Politics choke Kuwait's growth prospects

Kuwait's political environment is hindering national economic growth, say top politicians and industry officials.

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Kuwait's political environment is hindering national economic growth, say top politicians and industry officials.

As Europe and the United States worry about rising debt levels, Kuwait has had a record budget surplus of 13.2 billion Kuwaiti dinars (Dh171.78bn) as key decisions on infrastructure and government spending get sidelined amid wrangling between the elected parliament and the appointed government led by the Al Sabah ruling family.

"The government is fed up with the opposition, which is bigger than the government, they are a majority and can grill any minister and even the prime minister himself," said Amal Al Mutawa, a minister of parliament at the cabinet in Kuwait City.

"The economy is in a state of dysfunction. The stock market is down. There is lots of money but no proper implementation of this wealth. At the end, it comes to the fact that the government cannot take decisions."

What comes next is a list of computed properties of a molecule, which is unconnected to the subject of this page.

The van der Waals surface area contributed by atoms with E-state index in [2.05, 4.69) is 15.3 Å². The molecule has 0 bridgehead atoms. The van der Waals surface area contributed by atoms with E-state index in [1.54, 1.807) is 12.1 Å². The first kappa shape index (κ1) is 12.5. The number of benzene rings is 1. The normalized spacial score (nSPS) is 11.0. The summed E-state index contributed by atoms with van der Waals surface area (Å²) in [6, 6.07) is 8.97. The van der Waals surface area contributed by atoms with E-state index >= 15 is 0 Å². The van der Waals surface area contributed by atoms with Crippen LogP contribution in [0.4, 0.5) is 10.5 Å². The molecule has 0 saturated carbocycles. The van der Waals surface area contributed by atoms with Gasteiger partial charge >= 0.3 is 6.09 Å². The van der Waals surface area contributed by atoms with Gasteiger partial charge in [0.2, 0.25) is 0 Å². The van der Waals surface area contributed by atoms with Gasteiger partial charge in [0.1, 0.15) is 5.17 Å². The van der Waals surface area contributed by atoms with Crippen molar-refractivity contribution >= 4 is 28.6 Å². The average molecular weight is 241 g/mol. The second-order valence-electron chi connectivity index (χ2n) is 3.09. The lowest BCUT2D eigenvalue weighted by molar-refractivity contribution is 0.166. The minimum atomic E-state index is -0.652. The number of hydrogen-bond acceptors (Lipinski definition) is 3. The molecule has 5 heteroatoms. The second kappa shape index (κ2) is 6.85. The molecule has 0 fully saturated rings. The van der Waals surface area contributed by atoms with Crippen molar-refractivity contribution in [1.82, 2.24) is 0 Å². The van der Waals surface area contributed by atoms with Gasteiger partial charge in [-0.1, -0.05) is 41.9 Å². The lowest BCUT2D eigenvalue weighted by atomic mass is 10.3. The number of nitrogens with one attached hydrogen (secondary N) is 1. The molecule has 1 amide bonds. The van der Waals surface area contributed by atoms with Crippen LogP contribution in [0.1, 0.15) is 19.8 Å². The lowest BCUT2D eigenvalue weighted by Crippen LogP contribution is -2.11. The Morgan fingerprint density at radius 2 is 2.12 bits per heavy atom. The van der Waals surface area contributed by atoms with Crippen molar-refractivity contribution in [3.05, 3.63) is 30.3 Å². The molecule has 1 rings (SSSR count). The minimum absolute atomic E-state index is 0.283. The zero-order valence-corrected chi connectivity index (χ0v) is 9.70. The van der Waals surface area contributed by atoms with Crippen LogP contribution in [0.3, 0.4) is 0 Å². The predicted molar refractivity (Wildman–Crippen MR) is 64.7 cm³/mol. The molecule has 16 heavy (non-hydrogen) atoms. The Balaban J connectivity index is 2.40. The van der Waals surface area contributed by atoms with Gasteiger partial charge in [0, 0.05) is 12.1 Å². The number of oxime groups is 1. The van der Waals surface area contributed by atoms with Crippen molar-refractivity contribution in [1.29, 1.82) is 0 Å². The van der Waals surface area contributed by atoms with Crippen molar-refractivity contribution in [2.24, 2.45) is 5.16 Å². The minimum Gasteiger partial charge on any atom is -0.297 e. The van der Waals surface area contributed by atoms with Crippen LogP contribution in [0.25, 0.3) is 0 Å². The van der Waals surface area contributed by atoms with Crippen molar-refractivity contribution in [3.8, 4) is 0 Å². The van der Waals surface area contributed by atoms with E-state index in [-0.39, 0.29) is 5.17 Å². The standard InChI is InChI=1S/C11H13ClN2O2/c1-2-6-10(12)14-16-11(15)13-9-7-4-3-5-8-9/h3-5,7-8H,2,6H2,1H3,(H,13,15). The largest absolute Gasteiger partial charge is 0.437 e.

Kuwait has not endured protests as with some other places in the region but there has been tensionsince December, when the country's emir, Sabah Al Ahmad Al Jaber Al Sabah, dissolved the parliament elected in 2009 amid corruption allegations.

Elections were held in February, in which Islamist opposition members won the most seats. But in June, the constitutional court again dissolved the parliament after it ruled the most recent election wasillegal. Kuwait has had eight governments over a period of six years.

The Kuwait Stock Exchange General Index has underperformed its Arabian Gulf peers, down 1.6 per cent so far this year to trade at about 5720 points.

The nation's budget revenue was 30.24bn dinars, which includes oil revenues of 28.57bn dinars. But spending was 17.01bn dinars, the second-lowest in 10 years, according to forecasts by the National Bank of Kuwait.

"The stalemate between the government and parliament is the single-largest reason for the stagnation of the Kuwaiti economy, for the lack of movement in fixing the economy and ultimately halting economic development," said Abdul Aziz Yaqout, the legal adviser for the Capital Markets Authority and the privatisation committee for the Kuwait Stock Exchange.

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